Monday, May 21, 2018
One of America's Great Newspapers ~ Toledo, Ohio

David Kushma

Taxpayers can’t afford blank checks to business

Santa Claus has parked his sleigh for another year. But for a lot of businesses, the penchant of state officials — including those in Ohio and Michigan — to play Jolly Ol’ Saint Nick with taxpayer money is the gift that keeps on giving.

Ohio offers hundreds of millions of dollars each year in economic incentives — grants, loans, a broad array of tax breaks — to businesses. The case that these incentives stimulate valuable development and help preserve and create good jobs, in Ohio and the states with which it competes, is frequently more asserted than proved.

What is clear is that the money states spend on such corporate subsidies is money they’re not spending on education or transportation or public works or other essential services. Especially at a time when Ohio continues to slash state aid to local governments and school districts to balance its budget, these incentives demand strict scrutiny.

In a letter on the adjacent page, former Gov. Ted Strickland argues that strategic incentives provided during his administration helped northwest Ohio build its burgeoning alternative-energy industry. He’s right.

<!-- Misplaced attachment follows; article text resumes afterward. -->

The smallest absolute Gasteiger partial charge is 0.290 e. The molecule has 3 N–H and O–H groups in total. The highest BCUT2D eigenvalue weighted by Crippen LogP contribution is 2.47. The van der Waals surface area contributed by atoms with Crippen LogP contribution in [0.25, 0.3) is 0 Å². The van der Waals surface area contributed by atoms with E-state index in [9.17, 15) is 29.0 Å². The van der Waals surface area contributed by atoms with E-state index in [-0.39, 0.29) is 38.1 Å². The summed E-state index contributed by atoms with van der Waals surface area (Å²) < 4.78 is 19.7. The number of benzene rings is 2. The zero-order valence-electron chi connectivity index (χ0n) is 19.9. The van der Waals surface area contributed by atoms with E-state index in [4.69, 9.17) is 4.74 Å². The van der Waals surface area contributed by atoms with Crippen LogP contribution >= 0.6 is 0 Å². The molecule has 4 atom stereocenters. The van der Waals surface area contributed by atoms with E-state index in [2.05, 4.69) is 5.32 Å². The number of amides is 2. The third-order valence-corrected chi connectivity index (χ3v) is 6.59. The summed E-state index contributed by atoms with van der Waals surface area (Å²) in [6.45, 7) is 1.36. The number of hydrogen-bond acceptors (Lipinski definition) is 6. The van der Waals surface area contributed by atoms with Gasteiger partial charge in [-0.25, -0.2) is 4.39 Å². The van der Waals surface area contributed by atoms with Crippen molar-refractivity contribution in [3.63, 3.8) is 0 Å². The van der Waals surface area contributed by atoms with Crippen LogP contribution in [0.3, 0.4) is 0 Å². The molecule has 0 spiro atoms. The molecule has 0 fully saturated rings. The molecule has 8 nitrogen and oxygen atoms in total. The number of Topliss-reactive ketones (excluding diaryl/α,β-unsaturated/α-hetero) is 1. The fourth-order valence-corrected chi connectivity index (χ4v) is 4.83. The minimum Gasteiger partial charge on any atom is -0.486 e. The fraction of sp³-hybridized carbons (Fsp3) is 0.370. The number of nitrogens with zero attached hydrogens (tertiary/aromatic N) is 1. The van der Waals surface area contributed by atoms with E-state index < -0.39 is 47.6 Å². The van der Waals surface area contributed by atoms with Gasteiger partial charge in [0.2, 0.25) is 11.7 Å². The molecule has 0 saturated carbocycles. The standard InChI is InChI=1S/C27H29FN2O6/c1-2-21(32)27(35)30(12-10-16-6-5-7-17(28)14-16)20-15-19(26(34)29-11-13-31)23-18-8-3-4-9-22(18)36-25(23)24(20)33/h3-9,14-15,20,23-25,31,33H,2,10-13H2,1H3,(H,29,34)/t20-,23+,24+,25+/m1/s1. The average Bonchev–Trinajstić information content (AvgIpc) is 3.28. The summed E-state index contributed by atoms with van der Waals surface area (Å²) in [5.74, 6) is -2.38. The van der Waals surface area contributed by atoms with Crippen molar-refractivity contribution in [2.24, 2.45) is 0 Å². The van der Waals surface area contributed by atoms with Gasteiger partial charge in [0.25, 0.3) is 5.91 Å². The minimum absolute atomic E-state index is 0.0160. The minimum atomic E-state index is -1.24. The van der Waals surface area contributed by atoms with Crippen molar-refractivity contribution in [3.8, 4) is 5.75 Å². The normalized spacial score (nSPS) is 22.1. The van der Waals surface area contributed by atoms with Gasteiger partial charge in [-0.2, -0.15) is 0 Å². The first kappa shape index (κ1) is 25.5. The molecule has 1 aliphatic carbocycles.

Too often, though, companies that pocket incentives don’t keep their promises of jobs, pay, training, investment, and eventual higher tax payments. Too often, state governments make an inadequate effort to claw back the money these companies took without holding up their end of the bargain.

Too often, state officials’ efforts to pick winners and losers through the incentives they bestow seem motivated more by politics — and the next election — than by sound long-term economics. And too often, companies have whipsawed Ohio and Michigan for economic packages, with Toledo caught in the middle.

State officials concede that corporate incentives have become an expensive zero-sum arms race, but insist they can’t unilaterally disarm. At the very least, though, states must ensure that the tax incentives they provide are well managed, affordable, and transparent.

Among recent evidence that suggests that isn’t always happening:

●Ohio Attorney General Mike DeWine reported last month that 93 of 255 businesses receiving state economic development awards that were scheduled to end in 2011 were not in “substantial compliance” with the terms of those awards.

Mr. DeWine did note that the Ohio Development Services Agency, which administers incentives, launched recovery actions against most of the deficient recipients. One of the largest clawbacks: a bill of nearly $1.4 million to Chrysler, which as the former DaimlerChrysler Corp. got a $4 million state grant to help keep 2,990 jobs in Toledo, but actually preserved 1,858 jobs.

●A new report on state tax incentives by the Pew Center on the States observes that the Ohio General Assembly created a two-year, $100 million investment tax credit for small businesses in the current budget, without getting an official estimate of its fiscal impact until after lawmakers passed the measure.